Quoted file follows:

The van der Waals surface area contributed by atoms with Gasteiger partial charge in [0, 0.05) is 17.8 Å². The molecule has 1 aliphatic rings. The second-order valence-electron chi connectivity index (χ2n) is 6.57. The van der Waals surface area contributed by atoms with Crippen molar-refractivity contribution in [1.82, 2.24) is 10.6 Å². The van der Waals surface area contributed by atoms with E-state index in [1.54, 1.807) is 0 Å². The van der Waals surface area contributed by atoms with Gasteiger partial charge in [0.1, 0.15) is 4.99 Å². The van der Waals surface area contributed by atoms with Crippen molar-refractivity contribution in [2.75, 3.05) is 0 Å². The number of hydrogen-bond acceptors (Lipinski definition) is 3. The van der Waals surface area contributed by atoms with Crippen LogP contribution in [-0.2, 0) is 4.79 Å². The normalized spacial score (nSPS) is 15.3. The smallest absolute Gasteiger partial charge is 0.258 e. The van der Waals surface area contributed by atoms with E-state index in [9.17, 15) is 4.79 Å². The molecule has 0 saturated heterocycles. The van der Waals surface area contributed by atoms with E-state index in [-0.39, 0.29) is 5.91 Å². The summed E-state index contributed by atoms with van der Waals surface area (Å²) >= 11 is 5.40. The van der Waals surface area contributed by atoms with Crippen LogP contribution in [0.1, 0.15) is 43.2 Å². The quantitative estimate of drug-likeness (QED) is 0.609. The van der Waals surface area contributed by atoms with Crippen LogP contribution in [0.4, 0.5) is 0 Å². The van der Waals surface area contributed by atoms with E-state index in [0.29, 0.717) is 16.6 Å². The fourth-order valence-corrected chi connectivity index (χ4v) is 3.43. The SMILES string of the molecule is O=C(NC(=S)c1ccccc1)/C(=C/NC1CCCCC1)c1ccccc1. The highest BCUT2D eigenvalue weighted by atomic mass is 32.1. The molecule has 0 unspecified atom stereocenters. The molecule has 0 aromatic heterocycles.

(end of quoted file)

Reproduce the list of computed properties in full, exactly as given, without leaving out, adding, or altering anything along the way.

The van der Waals surface area contributed by atoms with Gasteiger partial charge in [0, 0.05) is 17.8 Å². The molecule has 1 aliphatic rings. The second-order valence-electron chi connectivity index (χ2n) is 6.57. The van der Waals surface area contributed by atoms with Crippen molar-refractivity contribution in [1.82, 2.24) is 10.6 Å². The van der Waals surface area contributed by atoms with E-state index in [1.54, 1.807) is 0 Å². The van der Waals surface area contributed by atoms with Gasteiger partial charge in [0.1, 0.15) is 4.99 Å². The van der Waals surface area contributed by atoms with Crippen molar-refractivity contribution in [2.75, 3.05) is 0 Å². The number of hydrogen-bond acceptors (Lipinski definition) is 3. The van der Waals surface area contributed by atoms with Crippen LogP contribution in [-0.2, 0) is 4.79 Å². The normalized spacial score (nSPS) is 15.3. The smallest absolute Gasteiger partial charge is 0.258 e. The van der Waals surface area contributed by atoms with E-state index in [9.17, 15) is 4.79 Å². The molecule has 0 saturated heterocycles. The van der Waals surface area contributed by atoms with E-state index in [-0.39, 0.29) is 5.91 Å². The summed E-state index contributed by atoms with van der Waals surface area (Å²) >= 11 is 5.40. The van der Waals surface area contributed by atoms with Crippen LogP contribution in [0.1, 0.15) is 43.2 Å². The quantitative estimate of drug-likeness (QED) is 0.609. The van der Waals surface area contributed by atoms with Crippen LogP contribution in [0.4, 0.5) is 0 Å². The van der Waals surface area contributed by atoms with E-state index in [0.29, 0.717) is 16.6 Å². The fourth-order valence-corrected chi connectivity index (χ4v) is 3.43. The SMILES string of the molecule is O=C(NC(=S)c1ccccc1)/C(=C/NC1CCCCC1)c1ccccc1. The highest BCUT2D eigenvalue weighted by atomic mass is 32.1. The molecule has 0 unspecified atom stereocenters. The molecule has 0 aromatic heterocycles.